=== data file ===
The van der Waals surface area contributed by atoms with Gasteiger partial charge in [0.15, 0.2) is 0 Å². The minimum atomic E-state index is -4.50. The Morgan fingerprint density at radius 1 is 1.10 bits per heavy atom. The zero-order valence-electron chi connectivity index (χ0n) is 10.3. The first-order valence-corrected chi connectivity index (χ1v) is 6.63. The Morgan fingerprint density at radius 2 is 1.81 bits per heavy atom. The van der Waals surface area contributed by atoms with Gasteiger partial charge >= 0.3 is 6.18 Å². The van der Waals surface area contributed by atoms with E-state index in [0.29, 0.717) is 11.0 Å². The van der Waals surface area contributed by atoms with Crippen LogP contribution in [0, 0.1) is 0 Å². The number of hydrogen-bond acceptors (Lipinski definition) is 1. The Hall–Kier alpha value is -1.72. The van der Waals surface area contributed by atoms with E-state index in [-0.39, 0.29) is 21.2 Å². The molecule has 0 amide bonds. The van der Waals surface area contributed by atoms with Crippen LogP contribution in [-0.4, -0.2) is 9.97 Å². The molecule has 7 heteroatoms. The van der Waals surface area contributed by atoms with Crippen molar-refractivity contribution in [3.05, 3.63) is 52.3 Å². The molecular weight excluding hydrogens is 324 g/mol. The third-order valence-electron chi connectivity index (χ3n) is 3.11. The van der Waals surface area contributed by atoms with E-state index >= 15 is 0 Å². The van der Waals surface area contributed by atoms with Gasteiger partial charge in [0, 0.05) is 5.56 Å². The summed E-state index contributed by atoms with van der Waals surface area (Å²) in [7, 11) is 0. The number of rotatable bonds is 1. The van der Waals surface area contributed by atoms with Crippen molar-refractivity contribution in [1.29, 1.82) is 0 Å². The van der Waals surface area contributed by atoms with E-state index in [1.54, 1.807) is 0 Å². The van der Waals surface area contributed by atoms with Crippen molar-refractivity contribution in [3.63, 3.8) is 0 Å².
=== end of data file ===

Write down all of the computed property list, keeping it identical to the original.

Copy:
The van der Waals surface area contributed by atoms with Gasteiger partial charge in [0.15, 0.2) is 0 Å². The minimum atomic E-state index is -4.50. The Morgan fingerprint density at radius 1 is 1.10 bits per heavy atom. The zero-order valence-electron chi connectivity index (χ0n) is 10.3. The first-order valence-corrected chi connectivity index (χ1v) is 6.63. The Morgan fingerprint density at radius 2 is 1.81 bits per heavy atom. The van der Waals surface area contributed by atoms with Gasteiger partial charge >= 0.3 is 6.18 Å². The van der Waals surface area contributed by atoms with E-state index in [0.29, 0.717) is 11.0 Å². The van der Waals surface area contributed by atoms with Crippen LogP contribution in [0, 0.1) is 0 Å². The number of hydrogen-bond acceptors (Lipinski definition) is 1. The Hall–Kier alpha value is -1.72. The van der Waals surface area contributed by atoms with E-state index in [-0.39, 0.29) is 21.2 Å². The molecule has 0 amide bonds. The van der Waals surface area contributed by atoms with Crippen LogP contribution in [-0.4, -0.2) is 9.97 Å². The molecule has 7 heteroatoms. The van der Waals surface area contributed by atoms with Crippen molar-refractivity contribution in [3.05, 3.63) is 52.3 Å². The molecular weight excluding hydrogens is 324 g/mol. The third-order valence-electron chi connectivity index (χ3n) is 3.11. The van der Waals surface area contributed by atoms with E-state index >= 15 is 0 Å². The van der Waals surface area contributed by atoms with Gasteiger partial charge in [0, 0.05) is 5.56 Å². The summed E-state index contributed by atoms with van der Waals surface area (Å²) in [7, 11) is 0. The number of rotatable bonds is 1. The van der Waals surface area contributed by atoms with Crippen molar-refractivity contribution in [1.29, 1.82) is 0 Å². The van der Waals surface area contributed by atoms with E-state index in [1.54, 1.807) is 0 Å². The van der Waals surface area contributed by atoms with Crippen molar-refractivity contribution in [3.63, 3.8) is 0 Å².